Kane Williamson, New Zealand’s Test captain, says he has resorted to waving to his team-mates from the balcony of his hotel-room at the Ageas Bowl in Southampton, after going into quarantine in the UK following his post-IPL stop-over in the Maldives.
Williamson, who had been captaining Sunrisers Hyderabad in India prior to the tournament’s postponement earlier this month, arrived at the team’s training camp some 24 hours after the bulk of the squad flew in from New Zealand on Sunday, alongside his fellow IPL travellers Kyle Jamieson, Mitchell Santner, team physio Tommy Simsek and trainer Chris Donaldson. The group will spend the next three days in isolation before they can enter “mini training groups” of six, pending negative tests for Covid-19.
And while the circumstances of the squad’s reunion haven’t been ideal, Williamson admitted that the challenge awaiting his team – three Tests in five weeks, two against England, followed by the World Test Championship final, at the Ageas Bowl against India – was more than enough to make the current strictures worthwhile.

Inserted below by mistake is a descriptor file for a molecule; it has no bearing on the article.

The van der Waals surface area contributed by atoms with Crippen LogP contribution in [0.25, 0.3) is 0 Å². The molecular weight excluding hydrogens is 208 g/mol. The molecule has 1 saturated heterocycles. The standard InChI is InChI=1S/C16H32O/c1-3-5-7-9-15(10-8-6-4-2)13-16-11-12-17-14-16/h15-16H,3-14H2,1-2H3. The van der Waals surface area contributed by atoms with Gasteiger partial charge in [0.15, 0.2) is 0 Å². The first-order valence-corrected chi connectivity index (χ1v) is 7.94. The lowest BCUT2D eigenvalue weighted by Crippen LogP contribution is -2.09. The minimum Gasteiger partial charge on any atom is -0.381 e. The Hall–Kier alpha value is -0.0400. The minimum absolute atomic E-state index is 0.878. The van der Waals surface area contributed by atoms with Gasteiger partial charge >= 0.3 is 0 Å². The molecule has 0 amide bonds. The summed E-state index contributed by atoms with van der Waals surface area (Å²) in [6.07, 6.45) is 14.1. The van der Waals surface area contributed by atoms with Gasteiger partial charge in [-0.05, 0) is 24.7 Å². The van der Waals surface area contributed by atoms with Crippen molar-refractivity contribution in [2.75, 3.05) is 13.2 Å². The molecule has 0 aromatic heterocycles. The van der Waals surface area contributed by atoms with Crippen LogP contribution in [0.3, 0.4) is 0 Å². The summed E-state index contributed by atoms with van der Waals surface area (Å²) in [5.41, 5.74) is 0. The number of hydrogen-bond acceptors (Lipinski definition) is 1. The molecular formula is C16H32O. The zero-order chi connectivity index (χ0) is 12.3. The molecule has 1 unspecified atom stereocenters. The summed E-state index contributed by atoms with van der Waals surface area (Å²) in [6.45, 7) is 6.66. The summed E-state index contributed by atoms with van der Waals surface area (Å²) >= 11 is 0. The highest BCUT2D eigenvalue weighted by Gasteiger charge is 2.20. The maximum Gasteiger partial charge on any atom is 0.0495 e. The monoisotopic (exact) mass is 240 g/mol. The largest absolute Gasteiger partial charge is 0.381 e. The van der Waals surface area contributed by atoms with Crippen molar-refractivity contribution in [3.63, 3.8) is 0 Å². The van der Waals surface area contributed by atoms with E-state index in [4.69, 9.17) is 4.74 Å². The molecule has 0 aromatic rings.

“Most of the team is here now,” Williamson said. “We are all pretty much on the same side [of the hotel] so we’re able to catch up a little bit with one another on our different balconies. For a number of guys, it’s their first time in the bubble, while others have done it a few times, so that can be quite helpful.
“But there’s a lot of excitement. Just being over here to play Test cricket is always a fantastic opportunity, but to play that third one, which is the World Test Championship final, is pretty special.
“The first step is getting out of the bubble, and after that we’re looking forward to starting our preparation, in terms of adjustment to conditions and catching up with the guys. It’s always exciting when there has been a period of time away from the team, and I look forward to that.”